If you compare it to a traditional clothes shop for example – having a website is like walking into an outlet store you’ve never been to before, having to wade through racks and racks of clothes to find what you want and guess what size fits you. And no-one helps or answers your questions.
Here’s an example of the impact of using funnels in real life:
Rach came to me when she had just started her photography business – she literally registered her business name the day she signed up to my coaching program, the Photography Business Accelerator.
She had no website, had never done a paid shoot and didn’t even have enough photos for a portfolio! Instead of setting up a website, Rach created her Booking on Autopilot system, using a funnel.
There are so many reasons to use a funnel compared to a website, but here are just a few:
- When you use a funnel, YOU own and control the traffic so you don’t need to rely on third party algorithms to be able to get your brand and expertise in front of your prospects 7-18 times
- A funnel can be copied in 60 seconds, set up in a couple of hours and be making sales that same day, compared to the weeks and months agonising over the tech and design of a website
- You can customise a funnel so that it looks and feels like your website — but it has the functionality and effectiveness of a funnel – your clients won’t know the difference
- Your clients will spend more upfront, automatically
- When you use a funnel instead of a website, you are actually doing a favour for your potential clients. With a funnel, you share just one page, and on that one page is just one choice. They either want what that page offers and take the next step or they close down the page. With a website, your potential clients can find your website on any number of pages, and then they have to decide where they need to look next. Too many choices means too many opportunities for distraction or confusion. When you use a funnel instead of a website, you’re actually respecting your potential clients time, by only showing them exactly what they need in the order they need to see it.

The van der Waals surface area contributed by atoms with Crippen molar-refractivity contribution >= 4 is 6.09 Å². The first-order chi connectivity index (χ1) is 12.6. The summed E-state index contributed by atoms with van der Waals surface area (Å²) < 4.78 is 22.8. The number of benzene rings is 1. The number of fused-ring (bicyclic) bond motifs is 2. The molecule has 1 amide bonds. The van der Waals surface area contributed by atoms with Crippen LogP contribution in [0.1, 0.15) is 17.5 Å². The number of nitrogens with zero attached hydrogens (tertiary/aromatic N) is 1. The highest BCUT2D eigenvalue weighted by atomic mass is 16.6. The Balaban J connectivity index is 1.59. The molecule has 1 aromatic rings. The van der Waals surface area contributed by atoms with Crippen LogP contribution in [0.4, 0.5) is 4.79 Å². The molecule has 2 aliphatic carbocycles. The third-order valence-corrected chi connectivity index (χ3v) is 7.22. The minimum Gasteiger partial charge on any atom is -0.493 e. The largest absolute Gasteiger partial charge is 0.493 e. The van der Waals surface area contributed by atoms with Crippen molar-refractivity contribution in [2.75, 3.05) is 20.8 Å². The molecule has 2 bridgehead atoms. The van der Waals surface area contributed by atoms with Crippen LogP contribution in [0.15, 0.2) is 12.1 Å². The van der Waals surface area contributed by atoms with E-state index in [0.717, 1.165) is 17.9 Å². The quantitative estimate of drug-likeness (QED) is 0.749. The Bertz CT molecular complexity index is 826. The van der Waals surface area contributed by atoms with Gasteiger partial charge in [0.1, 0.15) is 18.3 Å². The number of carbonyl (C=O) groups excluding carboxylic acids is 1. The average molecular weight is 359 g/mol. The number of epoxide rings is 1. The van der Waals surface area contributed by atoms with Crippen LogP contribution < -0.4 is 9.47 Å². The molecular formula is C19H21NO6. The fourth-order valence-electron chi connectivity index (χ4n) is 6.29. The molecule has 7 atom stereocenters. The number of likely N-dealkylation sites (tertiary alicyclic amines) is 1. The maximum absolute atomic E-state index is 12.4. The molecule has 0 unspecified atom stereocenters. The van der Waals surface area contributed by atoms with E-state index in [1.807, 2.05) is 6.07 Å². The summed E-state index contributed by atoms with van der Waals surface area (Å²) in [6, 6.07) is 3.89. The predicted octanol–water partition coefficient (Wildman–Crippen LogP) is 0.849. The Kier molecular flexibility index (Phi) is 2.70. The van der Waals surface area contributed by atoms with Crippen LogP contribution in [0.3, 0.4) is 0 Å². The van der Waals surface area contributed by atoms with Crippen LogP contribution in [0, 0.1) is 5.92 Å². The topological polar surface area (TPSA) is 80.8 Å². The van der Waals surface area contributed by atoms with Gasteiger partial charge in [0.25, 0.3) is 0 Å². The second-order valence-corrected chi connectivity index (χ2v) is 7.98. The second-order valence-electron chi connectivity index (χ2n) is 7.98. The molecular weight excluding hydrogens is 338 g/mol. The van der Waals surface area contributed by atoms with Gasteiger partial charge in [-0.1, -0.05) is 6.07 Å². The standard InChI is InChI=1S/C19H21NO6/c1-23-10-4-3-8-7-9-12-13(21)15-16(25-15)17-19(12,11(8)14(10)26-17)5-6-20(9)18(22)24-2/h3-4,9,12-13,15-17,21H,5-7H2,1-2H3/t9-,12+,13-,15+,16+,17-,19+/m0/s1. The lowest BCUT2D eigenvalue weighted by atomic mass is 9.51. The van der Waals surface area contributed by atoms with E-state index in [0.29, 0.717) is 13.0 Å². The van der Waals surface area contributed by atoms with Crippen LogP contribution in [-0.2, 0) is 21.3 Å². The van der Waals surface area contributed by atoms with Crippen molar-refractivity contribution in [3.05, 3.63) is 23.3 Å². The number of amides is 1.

- A funnel takes into consideration different buying personalities and learning styles, it makes your potential clients feel like you are a mind reader as you know exactly what they will want to know next — and it layers in trust, over time. With a website you have absolutely no control over what someone sees, and vital information that would have given your potential client the push they needed to get off the fence, that you think is obvious on your website, might be missed so both you and your client miss out.
- With a funnel, every potential client follows 7-18 clearly defined touchpoints and mental triggers over time, so if someone doesn’t buy, you don’t take it personally or make emotional assumptions about your photography. You know you’ve provided all the information someone needs to help them decide to work with you – so if they don’t buy, you can simply either assume that right now is not the right time for them– or that they are one of the 98% of people who won’t ever buy from you, and you don’t sweat it -it’s normal!
- When you have a funnel, you can measure your traffic in one place, like how many people come to the top of the funnel, how many people have seen your offer, and how many people have purchased – and if your marketing metrics are not in line with the industry standards, you can easily see what the issue might be and solve it. 9 times out of 10, the issue is that not enough people have seen the offer, which has nothing to do with your pricing or photography..
- A funnel will increase your confidence much faster by validating your pricing and giving you the opportunity to perfect your photoshoot experience in real time, using real life clients, not hypothetical ones.
- When you use a funnel with your Facebook ads, you can calculate exactly how much you need to spend in order to make one sale – so you can confidently budget for ad spend based on your income and shoot goals each month as opposed to blindly paying for ads with no idea if they are working
The bottom line is this —
I hope you have enjoyed this episode.
I hope you feel liberated by the marketing numbers, and that when you have a Booking on Autopilot System using a funnel, you can accurately calculate how many people will buy when you make an offer.
If you haven’t created your website yet – stop – don’t bother! A funnel is a better, faster, easier and more effective way to find clients and should be your number one priority if you need more clients.
Other Ways To Enjoy This Episode
- Get the photography funnel template that Rach used to make $23,437 in her first three months in business here
- Denise Duffield Thomas